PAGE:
Most diverse law schools

Law schools have taken years to build diverse student bodies, providing students with more opportunities, a better education and classes more reflective of the world.

Most of the most diverse law schools – those with large numbers of minority students – are in the West or Southwest and on the East Coast.

The schools with the largest populations of African Americans are those whose historic mission is to serve black students – Howard University School of Law, Thurgood Marshall School of Law at Texas Southern, Florida A&M University College of Law, the Southern University Law Center and North Carolina Central University School of Law. Some of these schools have gradually changed focus slightly recently.

Thurgood Marshall, for example, started with an all-black student body, said Dannye Holley, dean of the Houston-based law school. Now there are about 50 percent blacks and almost 25 percent Hispanics as well as other ethnic groups; from 15 to 21 percent are white students as well.

“White students often say to me that they had other options for law school, but they wanted to experience a different perspective by going to Thurgood Marshall,” Holley said. “As the generations go by, there are fewer assumptions that can be made about who should be in our law school.”

Holley said his school has more competition for its historic race — African Americans.

“The population applying to our school has changed because of competition from other schools that want more diversity,” he said. “Minority students now have more options. So we’re competing for blacks and Hispanics. We’ve had to offer lots of scholarships.”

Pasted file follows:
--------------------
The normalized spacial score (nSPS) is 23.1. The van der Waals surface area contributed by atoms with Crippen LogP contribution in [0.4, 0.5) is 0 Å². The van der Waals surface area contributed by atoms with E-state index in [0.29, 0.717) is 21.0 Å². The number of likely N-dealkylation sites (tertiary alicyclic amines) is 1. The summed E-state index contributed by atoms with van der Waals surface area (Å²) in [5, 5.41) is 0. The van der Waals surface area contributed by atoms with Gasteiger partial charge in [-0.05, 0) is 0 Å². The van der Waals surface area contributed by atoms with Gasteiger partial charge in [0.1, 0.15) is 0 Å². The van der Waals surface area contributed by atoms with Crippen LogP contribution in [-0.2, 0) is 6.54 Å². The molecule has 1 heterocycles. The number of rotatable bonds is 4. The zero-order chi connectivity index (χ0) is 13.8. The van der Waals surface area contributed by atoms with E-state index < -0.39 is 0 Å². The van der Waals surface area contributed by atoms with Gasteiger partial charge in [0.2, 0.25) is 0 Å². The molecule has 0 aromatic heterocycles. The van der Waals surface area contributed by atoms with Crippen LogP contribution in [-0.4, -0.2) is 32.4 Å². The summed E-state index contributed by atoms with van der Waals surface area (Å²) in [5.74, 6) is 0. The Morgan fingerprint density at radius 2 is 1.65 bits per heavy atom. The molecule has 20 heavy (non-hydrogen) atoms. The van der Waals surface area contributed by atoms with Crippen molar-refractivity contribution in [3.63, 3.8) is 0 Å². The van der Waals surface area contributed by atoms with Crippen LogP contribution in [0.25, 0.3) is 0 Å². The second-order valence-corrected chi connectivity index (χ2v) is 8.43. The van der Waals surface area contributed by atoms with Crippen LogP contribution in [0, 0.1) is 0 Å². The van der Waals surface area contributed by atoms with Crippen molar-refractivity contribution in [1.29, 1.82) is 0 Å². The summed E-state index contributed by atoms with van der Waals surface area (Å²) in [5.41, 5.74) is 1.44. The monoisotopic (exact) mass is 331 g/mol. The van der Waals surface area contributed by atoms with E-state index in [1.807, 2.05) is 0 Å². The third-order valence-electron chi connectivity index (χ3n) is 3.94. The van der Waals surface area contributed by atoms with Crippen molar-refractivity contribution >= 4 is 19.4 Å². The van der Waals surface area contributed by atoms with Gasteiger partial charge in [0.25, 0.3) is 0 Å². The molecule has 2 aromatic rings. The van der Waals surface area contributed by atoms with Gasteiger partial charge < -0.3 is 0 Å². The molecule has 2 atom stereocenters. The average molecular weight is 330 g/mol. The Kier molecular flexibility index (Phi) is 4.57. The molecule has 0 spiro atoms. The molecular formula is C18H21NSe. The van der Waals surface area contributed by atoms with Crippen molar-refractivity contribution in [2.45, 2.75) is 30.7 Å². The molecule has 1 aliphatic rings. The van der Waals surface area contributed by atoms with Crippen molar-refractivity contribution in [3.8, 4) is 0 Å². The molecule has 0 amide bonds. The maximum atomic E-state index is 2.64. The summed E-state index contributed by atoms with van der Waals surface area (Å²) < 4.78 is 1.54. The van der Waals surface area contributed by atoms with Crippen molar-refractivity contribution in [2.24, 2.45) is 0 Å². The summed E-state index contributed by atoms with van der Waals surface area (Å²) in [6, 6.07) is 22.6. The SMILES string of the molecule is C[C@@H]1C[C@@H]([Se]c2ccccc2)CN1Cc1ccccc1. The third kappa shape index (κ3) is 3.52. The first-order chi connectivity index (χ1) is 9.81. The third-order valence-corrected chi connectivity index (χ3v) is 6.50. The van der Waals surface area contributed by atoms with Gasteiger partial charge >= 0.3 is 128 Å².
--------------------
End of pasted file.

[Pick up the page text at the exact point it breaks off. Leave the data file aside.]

The law school with the highest proportion of students identifying themselves as Asian and Pacific Islanders — more than half — is at the University of Hawaii at Manoa. Other schools that attract many students in this category are in California: Santa Clara University, the University of California-Davis School of Law, Loyola Law School-Los Angeles, UC-Hastings College of Law, and the University of Southern California. U.S. Census data indicate that half of America’s Asian and Pacific Islanders live in the West.

A public school, Florida International University, has the largest percentage of Latino, Hispanic and Mexican-American students in its student body – more than 40 percent. Other schools with strong populations of these students are: St. Thomas University in Miami, the University of New Mexico School of Law and Texas Southern.

American Indian candidates seeking a J.D. are most strongly represented at the University of New Mexico where more than 10 percent of the students are Native American. Other schools with strong populations of these students are the University of Tulsa College of Law, the University of Oklahoma College of Law, the University of Arizona James E. Rogers College of Law and Arizona State University College of Law.

More than 50 Navajos have graduated from law school at the University of New Mexico and have gone on to serve in roles as diverse as president, legislator, and Supreme Court justice for the Navajo Nation, according to Kevin Washburn, dean of New Mexico’s school of law. 

One advantage for the school has been a pre-law institute for American Indians held every summer at the school.  Many Indians who attend the event held by the American Indian Law Center end up attending law school in New Mexico.